MPs back Oct. 16

Harper will delay recall of Parliament until after the Ontario election

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The Gazette, Wednesday, August 22, 2007

Any day now, the Harper government will announce a new session of Parliament, beginning with a Throne Speech on Oct. 16.

This is no October surprise, and the date is no coincidence. Not only does it fall after Thanksgiving on Oct 8, but after the Ontario election on Oct. 10. The Conservatives in Ottawa want to stay off television and out of the news to give John Tory and the Ontario Progressive Conservatives a clear shot at defeating Dalton McGuinty's Liberals at Queen's Park.

McGuinty will be running against Mike Harris, who isn't on the ballot. McGuinty also will be running against Ottawa, demanding a fair share for Ontario. But Ottawa will not be running against him, and Stephen Harper will not oblige by providing a convenient target through question period minefields planted by the Liberals and NDP, with a view to tilting the provincial campaign.

McGuinty will just have to stand and win the election on his own, and that isn't as obvious as it might seem for a first-term premier sitting on a strong economy. Ontario's manufacturing heartland has lost 60,000 jobs in the last year alone, and the province's unemployment rate is actually half a point above the national average. And John Tory also is a much less polarizing and much more progressive opponent than the political ghost of Mike Harris. The Ontario campaign looks to be an extremely competitive one, and if Tory loses it won't be because Harper was getting in the way.

The late recall of the House, which had been scheduled to resume on Sept. 17, also gives the government a month of breathing room out of the circus atmosphere of question period. And it gives the ministers involved in last week's cabinet shuffle another month to brief up on their new responsibilities, without being on the daily firing line.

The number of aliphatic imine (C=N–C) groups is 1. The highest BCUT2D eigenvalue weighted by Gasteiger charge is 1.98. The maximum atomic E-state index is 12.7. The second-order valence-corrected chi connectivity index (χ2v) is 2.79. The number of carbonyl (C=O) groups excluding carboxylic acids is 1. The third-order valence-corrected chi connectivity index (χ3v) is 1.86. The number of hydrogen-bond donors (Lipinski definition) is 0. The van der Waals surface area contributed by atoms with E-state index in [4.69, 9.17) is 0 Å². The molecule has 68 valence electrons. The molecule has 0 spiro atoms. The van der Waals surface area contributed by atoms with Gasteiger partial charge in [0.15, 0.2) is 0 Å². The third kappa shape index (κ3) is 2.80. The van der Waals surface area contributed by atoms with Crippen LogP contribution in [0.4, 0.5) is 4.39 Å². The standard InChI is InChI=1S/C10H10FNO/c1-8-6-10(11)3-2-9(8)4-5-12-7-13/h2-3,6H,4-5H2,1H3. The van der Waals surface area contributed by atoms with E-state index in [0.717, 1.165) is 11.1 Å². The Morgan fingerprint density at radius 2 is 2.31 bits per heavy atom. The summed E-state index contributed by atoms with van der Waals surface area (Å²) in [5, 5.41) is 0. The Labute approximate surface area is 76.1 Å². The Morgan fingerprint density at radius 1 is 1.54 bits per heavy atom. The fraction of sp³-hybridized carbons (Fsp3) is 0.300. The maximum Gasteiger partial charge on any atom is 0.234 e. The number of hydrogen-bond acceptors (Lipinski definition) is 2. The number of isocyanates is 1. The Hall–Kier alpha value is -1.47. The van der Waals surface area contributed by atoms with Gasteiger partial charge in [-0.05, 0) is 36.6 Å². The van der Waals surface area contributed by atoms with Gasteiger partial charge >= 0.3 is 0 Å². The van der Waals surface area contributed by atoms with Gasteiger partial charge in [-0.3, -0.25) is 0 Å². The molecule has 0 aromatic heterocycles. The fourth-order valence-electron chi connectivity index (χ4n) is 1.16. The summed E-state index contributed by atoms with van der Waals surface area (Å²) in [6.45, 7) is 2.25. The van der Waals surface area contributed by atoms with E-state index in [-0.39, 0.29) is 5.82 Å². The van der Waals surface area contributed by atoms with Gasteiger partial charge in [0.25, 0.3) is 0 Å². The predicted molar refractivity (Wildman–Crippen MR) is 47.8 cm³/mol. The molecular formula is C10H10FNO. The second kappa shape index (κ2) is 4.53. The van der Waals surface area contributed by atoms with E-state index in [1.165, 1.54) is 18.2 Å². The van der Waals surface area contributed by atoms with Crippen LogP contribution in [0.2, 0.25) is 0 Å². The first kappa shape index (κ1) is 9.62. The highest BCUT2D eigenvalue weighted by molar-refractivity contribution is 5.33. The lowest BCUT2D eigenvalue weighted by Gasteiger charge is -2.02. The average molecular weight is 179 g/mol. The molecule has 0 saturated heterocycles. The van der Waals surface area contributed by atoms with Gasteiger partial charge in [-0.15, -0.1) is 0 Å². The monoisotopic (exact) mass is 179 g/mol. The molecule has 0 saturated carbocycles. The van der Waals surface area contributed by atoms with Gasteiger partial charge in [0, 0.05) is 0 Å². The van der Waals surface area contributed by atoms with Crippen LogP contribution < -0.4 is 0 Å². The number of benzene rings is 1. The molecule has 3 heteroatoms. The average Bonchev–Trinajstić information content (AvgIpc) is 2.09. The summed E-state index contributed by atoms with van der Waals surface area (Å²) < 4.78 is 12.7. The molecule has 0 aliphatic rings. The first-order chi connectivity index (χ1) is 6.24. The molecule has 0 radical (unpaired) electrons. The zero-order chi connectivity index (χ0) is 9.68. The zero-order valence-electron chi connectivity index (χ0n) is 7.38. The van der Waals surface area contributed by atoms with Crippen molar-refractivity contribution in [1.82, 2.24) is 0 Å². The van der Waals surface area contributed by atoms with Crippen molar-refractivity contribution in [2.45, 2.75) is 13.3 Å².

This applies particularly to Maxime Bernier at Foreign Affairs and Peter MacKay at Defence, as well as Josée Verner at Heritage. Bernier, with no background in foreign policy, has an entire world to learn about in a portfolio that is unforgiving of ministerial gaffes. Bernier has only to ask his predecessor, MacKay, about the steepness of the learning curve.

"It's like cramming for finals every night," MacKay told a friend when he was only a few months on the job, and still learning his way around after a very shaky start.

So while September would normally be back-to-school month in Ottawa, the calendar will be reset for mid-October.

With the cabinet shuffle receding from view, the Throne Speech will be the next big talking point.

What will be in it? And will the government survive a vote on it?

The content of the speech might well determine the outcome of the vote on it.

Harper was elected on five priorities and his first Throne Speech dealt with that in very focused transactional terms. His second Throne Speech presents him with an opportunity for a broader vision of government at a time when he has run out of message.

Over the next several weeks until Thanksgiving, the Prime Minister's Office and the Privy Council will be inundated with suggestions for the speech.

Those ideas can be roughly sorted into four policy boxes: the economy and taxes, the Canadian federation, Canada and the world, the environment and climate change.

There's almost certain to be an emphasis on a productivity agenda, even though it's hard to soundbite and even harder to sell. But try this: Canadians aren't rich enough. Americans produce and, thus, earn nearly $10,000 more per capita than we do. Part of the reason is that we're overtaxed. And after program spending grew by eight per cent in the last budget, three times as fast as the economy, it's time for the Conservatives to deliver on tax cuts. With these surpluses, there has never been a better time.

On the federation, Harper will propose legislative, but not constitutional, limits to the federal spending power. As a classical division-of-powers federalist he will be very comfortable with this. The Liberals and the NDP will oppose this, and Gilles Duceppe and the Bloc Québécois will have another decision to make. They couldn't oppose fiscal-imbalance money for Quebec and the provinces in the last budget, and they would be hard pressed to explain opposing something all Quebec governments have been seeking for decades.

As for Canada's role in the world, the Throne Speech might be the place for Harper to announce, absent a parliamentary consensus, Canada will fulfill its obligations in Kandahar to February 2009, but afterward rotate out to another part Afghanistan and allow another NATO power to take up that heavy burden in the south. Harper, apparently, informed George W. Bush as much at Montebello this week. The Throne Speech would be an appropriate setting to share such a decision with the country.

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